From Emerging Infectious Diseases
Newborn Screening for Congenital Infectious Diseases
Eurico Camargo Neto; Rosélia Rubin; Jaqueline Schulte; Roberto Giugliani
Authors and Disclosures
Posted: 06/16/2004; Emerging Infectious Diseases. 2004;10(6) © 2004 Centers for Disease Control and Prevention (CDC)
Abstract and Introduction
To estimate the prevalence of congenital toxoplasmosis, Chagas disease, cytomegalovirus, and rubella, blood samples on dried blood spot (DBS) from neonates (day 3–20 of life) were screened for immunoglobulin (Ig) M against Toxoplasma gondii, cytomegalovirus, rubella virus, and IgG against Trypanosoma cruzi by methods used for serum and adapted for ...view middle of the document...
 Moreover, prenatal screening has indicated neither the natural history of toxoplasmosis nor the efficacy of antiparasite treatment during pregnancy. A study by Guerina et al. showed a prevalence of congenital toxoplasmosis of 1 per 10,000 live births in the United States, where 85% of women of childbearing age are susceptible to acute infection with T. gondii.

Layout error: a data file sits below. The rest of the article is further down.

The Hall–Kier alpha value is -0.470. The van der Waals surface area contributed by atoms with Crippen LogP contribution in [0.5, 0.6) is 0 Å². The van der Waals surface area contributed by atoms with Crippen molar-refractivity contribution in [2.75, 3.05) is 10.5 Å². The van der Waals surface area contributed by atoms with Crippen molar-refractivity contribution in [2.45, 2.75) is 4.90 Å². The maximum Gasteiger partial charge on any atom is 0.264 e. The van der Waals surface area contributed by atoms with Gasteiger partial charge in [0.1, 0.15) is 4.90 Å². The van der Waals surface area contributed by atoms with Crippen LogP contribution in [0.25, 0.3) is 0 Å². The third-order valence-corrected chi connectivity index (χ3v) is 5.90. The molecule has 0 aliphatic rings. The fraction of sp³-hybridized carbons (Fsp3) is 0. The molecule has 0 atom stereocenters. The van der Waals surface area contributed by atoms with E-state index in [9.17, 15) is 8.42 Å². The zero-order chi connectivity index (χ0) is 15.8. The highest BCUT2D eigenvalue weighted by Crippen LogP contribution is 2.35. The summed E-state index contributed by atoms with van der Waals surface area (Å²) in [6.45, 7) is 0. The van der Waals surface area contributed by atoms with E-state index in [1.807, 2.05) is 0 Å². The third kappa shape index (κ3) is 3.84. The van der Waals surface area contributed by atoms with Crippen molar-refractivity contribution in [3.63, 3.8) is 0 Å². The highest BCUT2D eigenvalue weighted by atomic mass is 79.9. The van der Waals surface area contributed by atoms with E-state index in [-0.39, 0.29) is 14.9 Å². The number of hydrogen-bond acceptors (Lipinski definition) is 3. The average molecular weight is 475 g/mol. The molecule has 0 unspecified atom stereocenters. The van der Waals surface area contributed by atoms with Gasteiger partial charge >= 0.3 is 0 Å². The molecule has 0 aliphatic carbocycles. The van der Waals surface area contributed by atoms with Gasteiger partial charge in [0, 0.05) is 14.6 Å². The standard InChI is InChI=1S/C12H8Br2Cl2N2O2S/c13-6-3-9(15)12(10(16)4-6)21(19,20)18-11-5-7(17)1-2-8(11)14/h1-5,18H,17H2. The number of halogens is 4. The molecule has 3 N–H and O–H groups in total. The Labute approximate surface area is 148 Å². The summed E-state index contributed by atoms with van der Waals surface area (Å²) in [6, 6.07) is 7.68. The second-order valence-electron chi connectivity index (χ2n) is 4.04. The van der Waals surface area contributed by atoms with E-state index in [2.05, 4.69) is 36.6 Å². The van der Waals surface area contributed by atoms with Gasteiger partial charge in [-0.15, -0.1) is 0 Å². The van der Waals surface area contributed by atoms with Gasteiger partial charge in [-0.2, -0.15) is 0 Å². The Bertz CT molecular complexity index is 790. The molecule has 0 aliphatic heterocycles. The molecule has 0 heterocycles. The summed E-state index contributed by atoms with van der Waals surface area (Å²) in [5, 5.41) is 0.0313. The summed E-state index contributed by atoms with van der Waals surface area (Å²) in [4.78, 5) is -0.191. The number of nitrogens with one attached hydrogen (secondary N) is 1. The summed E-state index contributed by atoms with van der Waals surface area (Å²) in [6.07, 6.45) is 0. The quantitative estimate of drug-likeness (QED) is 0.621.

Congenital Chagas disease has been reported, mostly in Latin America, where approximately 20 million persons are affected; 90 million others are at risk of being infected by the parasite. The high prevalence of the disease has been demonstrated in several Latin American countries.[8-10] The evolution of the congenital and reactive forms of the disease has yet to be determined. The vertical transmission of Trypanosoma cruzi cannot be prevented, but early detection and treatment of congenital infection achieve cure rates close to 100%.[12-14] Persons infected by T. cruzi can be successfully treated with nifurtimox or benznidazole.[12-14]
Cytomegalovirus is the most common congenital virus infection in the world. Both primary and recurrent infection can result in fetal infection. The birth prevalence of congenital cytomegalovirus infection varies from 0.3% to 2.4%, and at least 90% of congenitally infected infants have no clinical signs. The disease causes illnesses ranging from no clinical signs to prematurity, encephalitis, deafness, hematologic disorders, and death. Congenital cytomegalovirus infection is described in 30,000 to 40,000 newborns each...